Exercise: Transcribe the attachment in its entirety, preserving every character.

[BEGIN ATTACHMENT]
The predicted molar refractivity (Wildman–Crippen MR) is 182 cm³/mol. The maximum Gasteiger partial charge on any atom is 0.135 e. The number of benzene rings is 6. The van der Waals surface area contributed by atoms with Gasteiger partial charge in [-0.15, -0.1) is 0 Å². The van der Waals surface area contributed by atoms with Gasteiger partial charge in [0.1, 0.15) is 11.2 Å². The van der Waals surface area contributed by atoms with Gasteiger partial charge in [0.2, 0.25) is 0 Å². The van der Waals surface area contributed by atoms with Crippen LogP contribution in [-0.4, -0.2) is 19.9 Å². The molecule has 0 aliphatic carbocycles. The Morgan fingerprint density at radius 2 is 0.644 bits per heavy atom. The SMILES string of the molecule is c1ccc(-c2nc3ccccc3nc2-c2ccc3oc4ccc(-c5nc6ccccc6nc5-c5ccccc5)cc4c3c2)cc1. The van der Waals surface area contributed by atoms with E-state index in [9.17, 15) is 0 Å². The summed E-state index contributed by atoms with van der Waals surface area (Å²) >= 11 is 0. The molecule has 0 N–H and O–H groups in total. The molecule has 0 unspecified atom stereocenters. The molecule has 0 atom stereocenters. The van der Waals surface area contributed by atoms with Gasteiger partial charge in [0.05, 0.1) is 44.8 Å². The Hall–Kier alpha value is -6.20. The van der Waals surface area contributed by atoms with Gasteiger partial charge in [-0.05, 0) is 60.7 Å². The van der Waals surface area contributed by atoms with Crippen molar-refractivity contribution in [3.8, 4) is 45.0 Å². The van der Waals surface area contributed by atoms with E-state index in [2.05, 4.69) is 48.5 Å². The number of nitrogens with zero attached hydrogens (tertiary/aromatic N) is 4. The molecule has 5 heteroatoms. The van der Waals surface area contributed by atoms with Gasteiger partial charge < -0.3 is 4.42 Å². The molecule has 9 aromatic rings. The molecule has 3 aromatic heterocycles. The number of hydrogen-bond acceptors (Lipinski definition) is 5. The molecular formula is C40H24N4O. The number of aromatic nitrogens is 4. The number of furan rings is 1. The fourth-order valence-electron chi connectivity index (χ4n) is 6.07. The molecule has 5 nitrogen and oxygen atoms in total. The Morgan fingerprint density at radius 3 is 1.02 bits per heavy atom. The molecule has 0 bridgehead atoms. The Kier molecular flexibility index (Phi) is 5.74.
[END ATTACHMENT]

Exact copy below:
The predicted molar refractivity (Wildman–Crippen MR) is 182 cm³/mol. The maximum Gasteiger partial charge on any atom is 0.135 e. The number of benzene rings is 6. The van der Waals surface area contributed by atoms with Gasteiger partial charge in [-0.15, -0.1) is 0 Å². The van der Waals surface area contributed by atoms with Gasteiger partial charge in [0.1, 0.15) is 11.2 Å². The van der Waals surface area contributed by atoms with Gasteiger partial charge in [0.2, 0.25) is 0 Å². The van der Waals surface area contributed by atoms with Crippen LogP contribution in [-0.4, -0.2) is 19.9 Å². The molecule has 0 aliphatic carbocycles. The Morgan fingerprint density at radius 2 is 0.644 bits per heavy atom. The SMILES string of the molecule is c1ccc(-c2nc3ccccc3nc2-c2ccc3oc4ccc(-c5nc6ccccc6nc5-c5ccccc5)cc4c3c2)cc1. The van der Waals surface area contributed by atoms with E-state index in [9.17, 15) is 0 Å². The summed E-state index contributed by atoms with van der Waals surface area (Å²) >= 11 is 0. The molecule has 0 N–H and O–H groups in total. The molecule has 0 unspecified atom stereocenters. The molecule has 0 atom stereocenters. The van der Waals surface area contributed by atoms with Gasteiger partial charge in [0.05, 0.1) is 44.8 Å². The Hall–Kier alpha value is -6.20. The van der Waals surface area contributed by atoms with Gasteiger partial charge in [-0.05, 0) is 60.7 Å². The van der Waals surface area contributed by atoms with Crippen molar-refractivity contribution in [3.8, 4) is 45.0 Å². The van der Waals surface area contributed by atoms with E-state index in [2.05, 4.69) is 48.5 Å². The number of nitrogens with zero attached hydrogens (tertiary/aromatic N) is 4. The molecule has 5 heteroatoms. The van der Waals surface area contributed by atoms with Gasteiger partial charge < -0.3 is 4.42 Å². The molecule has 9 aromatic rings. The molecule has 3 aromatic heterocycles. The number of hydrogen-bond acceptors (Lipinski definition) is 5. The molecular formula is C40H24N4O. The number of aromatic nitrogens is 4. The number of furan rings is 1. The fourth-order valence-electron chi connectivity index (χ4n) is 6.07. The molecule has 5 nitrogen and oxygen atoms in total. The Morgan fingerprint density at radius 3 is 1.02 bits per heavy atom. The molecule has 0 bridgehead atoms. The Kier molecular flexibility index (Phi) is 5.74.